Francisco de Paula Santander and Simón Bolívar: order and freedom

Throughout Latin American history, constitutions were often not sufficient to enforce law and order, especially if we look at the period after independence. As a result, Latin American countries were born under political instability and social fragmentation.

“It is harder to maintain the balance of freedom than it is to endure the weight of tyranny” – Simon Bolivar

The controversial story of Francisco de Paula Santander and Simon Bolivar who shared the dream of a free and independent America. They went through numerous battles together and achieved the independence of New Granda on the 7th of August in 1819.

A confederation of nations was born that today comprises Colombia, Venezuela and Ecuador, known as Gran Colombia. In 1821, the Congress of Cucuta declared Simon Bolivar president and Santander vice president. However, Bolivar left Gran Colombia to complete his expedition; he thought that all Spanish had to be expelled from the region to avoid any attempt of insurgence to regain power. The departure of Bolivar implied that Santander would take a significant role in governing the just liberated territory. To summarize, while Bolivar liberated, Santander was trying to organize the newly liberated regions.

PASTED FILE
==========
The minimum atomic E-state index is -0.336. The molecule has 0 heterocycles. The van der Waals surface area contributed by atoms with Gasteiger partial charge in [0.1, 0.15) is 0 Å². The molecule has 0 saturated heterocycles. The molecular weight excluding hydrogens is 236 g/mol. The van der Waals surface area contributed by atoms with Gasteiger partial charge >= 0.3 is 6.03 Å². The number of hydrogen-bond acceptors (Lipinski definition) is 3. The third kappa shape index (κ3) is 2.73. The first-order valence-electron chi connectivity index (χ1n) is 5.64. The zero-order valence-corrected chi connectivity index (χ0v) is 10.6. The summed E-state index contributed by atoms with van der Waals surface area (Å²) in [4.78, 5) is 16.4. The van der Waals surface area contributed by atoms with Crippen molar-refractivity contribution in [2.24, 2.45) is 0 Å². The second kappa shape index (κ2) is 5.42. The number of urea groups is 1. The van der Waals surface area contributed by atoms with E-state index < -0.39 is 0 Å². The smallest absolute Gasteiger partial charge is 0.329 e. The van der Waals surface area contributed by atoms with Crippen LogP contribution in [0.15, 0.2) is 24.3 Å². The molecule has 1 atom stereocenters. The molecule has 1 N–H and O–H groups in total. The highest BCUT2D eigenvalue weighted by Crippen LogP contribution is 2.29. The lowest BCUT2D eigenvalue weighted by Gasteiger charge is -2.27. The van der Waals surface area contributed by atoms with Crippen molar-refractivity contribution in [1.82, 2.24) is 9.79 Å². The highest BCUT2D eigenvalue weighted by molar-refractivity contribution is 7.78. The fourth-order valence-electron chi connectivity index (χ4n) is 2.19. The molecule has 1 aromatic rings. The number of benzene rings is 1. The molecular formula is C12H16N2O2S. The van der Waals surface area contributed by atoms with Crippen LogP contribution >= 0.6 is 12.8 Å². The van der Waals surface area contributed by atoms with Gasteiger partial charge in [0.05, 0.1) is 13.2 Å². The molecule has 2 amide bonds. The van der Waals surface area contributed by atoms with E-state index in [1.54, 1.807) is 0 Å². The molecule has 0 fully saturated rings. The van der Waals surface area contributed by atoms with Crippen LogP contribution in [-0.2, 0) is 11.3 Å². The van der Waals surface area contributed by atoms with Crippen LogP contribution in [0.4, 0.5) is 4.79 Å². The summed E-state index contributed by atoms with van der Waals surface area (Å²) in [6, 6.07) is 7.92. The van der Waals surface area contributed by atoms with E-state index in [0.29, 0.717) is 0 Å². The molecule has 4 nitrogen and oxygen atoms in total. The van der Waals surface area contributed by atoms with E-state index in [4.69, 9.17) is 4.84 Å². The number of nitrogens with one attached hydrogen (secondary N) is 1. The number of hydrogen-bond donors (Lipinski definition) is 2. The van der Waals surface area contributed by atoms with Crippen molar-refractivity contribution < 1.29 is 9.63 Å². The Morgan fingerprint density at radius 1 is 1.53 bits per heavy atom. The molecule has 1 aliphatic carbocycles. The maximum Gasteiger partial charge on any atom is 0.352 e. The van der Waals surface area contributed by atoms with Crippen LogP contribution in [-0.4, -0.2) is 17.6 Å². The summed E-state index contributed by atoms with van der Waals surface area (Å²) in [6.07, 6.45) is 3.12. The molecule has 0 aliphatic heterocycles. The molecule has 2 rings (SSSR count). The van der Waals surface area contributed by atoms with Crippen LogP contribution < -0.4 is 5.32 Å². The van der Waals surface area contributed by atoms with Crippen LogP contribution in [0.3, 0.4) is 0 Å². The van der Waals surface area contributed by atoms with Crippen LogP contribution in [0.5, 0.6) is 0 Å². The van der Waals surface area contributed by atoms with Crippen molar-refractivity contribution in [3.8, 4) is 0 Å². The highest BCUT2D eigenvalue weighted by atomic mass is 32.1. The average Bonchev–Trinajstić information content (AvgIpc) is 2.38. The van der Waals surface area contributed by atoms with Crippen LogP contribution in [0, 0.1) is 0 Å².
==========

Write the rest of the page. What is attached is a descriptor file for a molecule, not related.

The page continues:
Santander aimed at improving the economic situation as the region was highly impoverished by the wars. He promoted industry, agriculture, mining and education. Nevertheless, at the same time, Bolivar was demanding financial support from Santander to continue with his expeditions, but getting resources from people was not an easy task, and tensions between the two began to rise.

In addition to the tension caused by the support of the independence campaign, different ideas about the future of the confederation divided these two great men. While Bolivar had the idea of a great nation organized from the centre under the command of a president for life, Santander envisioned a federalist nation where both president and militaries had limits to their powers. The iconic quote by Francisco de Paula Santander in the Congress of the Republic of Colombia exemplifies his idea for the region “Arms have given you independence, laws will give you freedom.”

The vision of Bolivar has been understood as unviable by many historians. The wars economically broke Gran Colombia, and a great part of the population lacked primary education. Although the land was rich in products, there were no infrastructures or means to export or promote them as Bolivar envisioned.

In addition, general Antonio Paez in Venezuela and the Ecuadorian Juan Jose Flores were not satisfied with the way Santander was handling the economies in Santafe de Bogota. Commanders of the respective territories wanted to maintain power in the regions and promote their vision of how their countries should develop further. Bolivar’s vision was continental, while Santander, Paez and Flores pushed for a more regional model. In any case, neither the central nor the federalist model would have worked.

In the last day of his life, Simon Bolivar wrote “Not having solved our differences with Santander has hurt us all.”

The story of the relationship between Francisco De Paula Santander and Simon Bolivar transcends history. The duality has marked the continent until today in a very sublime way. The dilemma has remained for us to solve, where to trace the line between freedoms and order. Sometimes the freedoms are exceeded, but also the excess of laws slows the advance of the societies.

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